Rio Timm IN SPAIN.
. The report of Rio Tinto Company discussed here last week showed how the concern had suffered 'under the exchange control of General Franco's Government by being forced to take pesetas of unpredictable value in exchange for sterling and goods to the value of over £1,750,000. At the meeting on Friday the chairman, Sir Auckland Geddes, showed that the difficulties had not ended there.. In addition, there have been delays in getting the necessary permits to ship pyrite- from Huelva and the Burgos authorities have been indulging in pyrites, sanctions against France and Czechoslovakia with the "erroneous idea that they could compel 'them to "modify their national policies." Sir Auckland's conclusion was that : "As is the way with all imperfect sanctions, these Governments were not seriously inconvenienced, but Spain was." He estimated that the loss to the pyrites mines of Spain in 1937 was not less than 600,000 tons and that some part of that loss would be permanent. While giving publicity to these diffi- culties, Sir Auckland was careful to point out that his company takes no side in Spanish politics, and that it will do its best to cooperate with the Spam that Will emerge from a struggle which he inclines to think will end in a Franco victory. He was able to give his shareholders the still more welcome asstr- ance that in his view, the investments of the company out,' Spain doveted principal and interest of both the debenn, and preference capital - with a balance over fur the Ordinal--; shareholders.
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(Continued from page 846) CHEMISTS' CONTI1CUED EXPANSION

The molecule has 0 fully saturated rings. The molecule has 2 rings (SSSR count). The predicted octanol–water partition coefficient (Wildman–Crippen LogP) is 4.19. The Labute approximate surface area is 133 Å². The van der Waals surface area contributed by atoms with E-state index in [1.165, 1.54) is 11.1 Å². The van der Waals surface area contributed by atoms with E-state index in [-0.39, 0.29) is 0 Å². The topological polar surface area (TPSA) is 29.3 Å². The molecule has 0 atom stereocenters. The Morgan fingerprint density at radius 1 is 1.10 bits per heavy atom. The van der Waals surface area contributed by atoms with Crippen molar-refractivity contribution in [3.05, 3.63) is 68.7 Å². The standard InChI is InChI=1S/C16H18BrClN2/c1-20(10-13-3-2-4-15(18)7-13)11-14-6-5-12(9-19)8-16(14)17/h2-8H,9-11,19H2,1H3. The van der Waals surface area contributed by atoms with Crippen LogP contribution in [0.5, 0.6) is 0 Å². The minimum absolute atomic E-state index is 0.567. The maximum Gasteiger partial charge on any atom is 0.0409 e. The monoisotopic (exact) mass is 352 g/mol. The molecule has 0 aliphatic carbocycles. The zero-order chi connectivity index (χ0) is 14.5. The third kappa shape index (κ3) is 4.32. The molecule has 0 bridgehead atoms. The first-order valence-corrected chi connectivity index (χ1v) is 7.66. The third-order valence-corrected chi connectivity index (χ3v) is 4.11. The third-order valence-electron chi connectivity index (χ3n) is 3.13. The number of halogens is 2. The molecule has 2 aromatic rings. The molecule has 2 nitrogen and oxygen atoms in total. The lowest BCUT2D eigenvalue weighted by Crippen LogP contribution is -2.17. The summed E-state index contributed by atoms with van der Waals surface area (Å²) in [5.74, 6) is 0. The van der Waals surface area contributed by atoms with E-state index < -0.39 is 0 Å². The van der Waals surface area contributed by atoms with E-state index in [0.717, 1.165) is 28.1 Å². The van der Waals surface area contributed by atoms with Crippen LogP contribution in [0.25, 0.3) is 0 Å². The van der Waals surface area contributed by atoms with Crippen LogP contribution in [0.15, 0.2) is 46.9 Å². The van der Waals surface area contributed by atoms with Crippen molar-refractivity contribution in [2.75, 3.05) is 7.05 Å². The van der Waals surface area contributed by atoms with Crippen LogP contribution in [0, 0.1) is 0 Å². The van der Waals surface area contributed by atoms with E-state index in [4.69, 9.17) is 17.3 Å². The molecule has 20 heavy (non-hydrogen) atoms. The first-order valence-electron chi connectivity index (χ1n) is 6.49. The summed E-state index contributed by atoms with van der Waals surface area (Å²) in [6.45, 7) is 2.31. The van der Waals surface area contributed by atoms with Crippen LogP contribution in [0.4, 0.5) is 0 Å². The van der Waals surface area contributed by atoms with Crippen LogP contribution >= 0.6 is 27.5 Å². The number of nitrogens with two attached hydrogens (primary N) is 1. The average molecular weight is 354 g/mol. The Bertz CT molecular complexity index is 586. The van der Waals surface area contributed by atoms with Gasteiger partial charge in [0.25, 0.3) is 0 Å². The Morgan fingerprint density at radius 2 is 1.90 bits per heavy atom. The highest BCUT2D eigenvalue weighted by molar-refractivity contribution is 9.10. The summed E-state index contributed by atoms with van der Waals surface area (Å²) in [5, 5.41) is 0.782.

The expansion of Timothy Whites and Taylors, who con- trol, in conjunction with their associated companies, an impor- tant chain of chemists and hardware stores, has been very substantial over the past two years, and the chairman, Mr. Philip E. Hill, indicated last Friday that additional capital may be needed in the near future. He announced that if the directors ultimately decide on anything of the sort existing shareholders will be given priority rights. As to the extent of the expansion he pointed out that this year's profit of £460,332 was not comparable with the previous year's figure of £327,369, since the present accounts cover a year and a quarter's working. Nevertheless the current dividend of 40 per cent. was at the rate of 311 per cent. per annum as compared with 30 per cent. in the previous year. Moreover, business is still improving and the company has yet to receive the benefit of much of the development carried out in the past two years. The prospects Mr. Hill considers to be bright.